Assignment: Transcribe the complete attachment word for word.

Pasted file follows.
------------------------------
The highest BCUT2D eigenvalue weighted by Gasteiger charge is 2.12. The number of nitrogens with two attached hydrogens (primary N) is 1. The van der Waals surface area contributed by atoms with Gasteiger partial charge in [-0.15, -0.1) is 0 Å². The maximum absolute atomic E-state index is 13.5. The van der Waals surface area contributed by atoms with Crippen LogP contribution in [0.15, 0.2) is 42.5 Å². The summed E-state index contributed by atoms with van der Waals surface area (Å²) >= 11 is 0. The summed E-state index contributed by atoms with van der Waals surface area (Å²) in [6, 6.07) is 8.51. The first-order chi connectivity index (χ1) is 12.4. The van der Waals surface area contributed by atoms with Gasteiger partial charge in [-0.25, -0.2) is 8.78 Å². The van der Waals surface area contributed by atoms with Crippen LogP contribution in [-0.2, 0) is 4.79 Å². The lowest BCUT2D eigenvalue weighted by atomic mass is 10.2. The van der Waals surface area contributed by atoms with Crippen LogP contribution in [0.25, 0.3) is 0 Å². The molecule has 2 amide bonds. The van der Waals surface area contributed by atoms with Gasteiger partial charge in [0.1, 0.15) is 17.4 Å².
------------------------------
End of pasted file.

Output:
The highest BCUT2D eigenvalue weighted by Gasteiger charge is 2.12. The number of nitrogens with two attached hydrogens (primary N) is 1. The van der Waals surface area contributed by atoms with Gasteiger partial charge in [-0.15, -0.1) is 0 Å². The maximum absolute atomic E-state index is 13.5. The van der Waals surface area contributed by atoms with Crippen LogP contribution in [0.15, 0.2) is 42.5 Å². The summed E-state index contributed by atoms with van der Waals surface area (Å²) >= 11 is 0. The summed E-state index contributed by atoms with van der Waals surface area (Å²) in [6, 6.07) is 8.51. The first-order chi connectivity index (χ1) is 12.4. The van der Waals surface area contributed by atoms with Gasteiger partial charge in [-0.25, -0.2) is 8.78 Å². The van der Waals surface area contributed by atoms with Crippen LogP contribution in [-0.2, 0) is 4.79 Å². The lowest BCUT2D eigenvalue weighted by atomic mass is 10.2. The van der Waals surface area contributed by atoms with Crippen LogP contribution in [0.25, 0.3) is 0 Å². The molecule has 2 amide bonds. The van der Waals surface area contributed by atoms with Gasteiger partial charge in [0.1, 0.15) is 17.4 Å².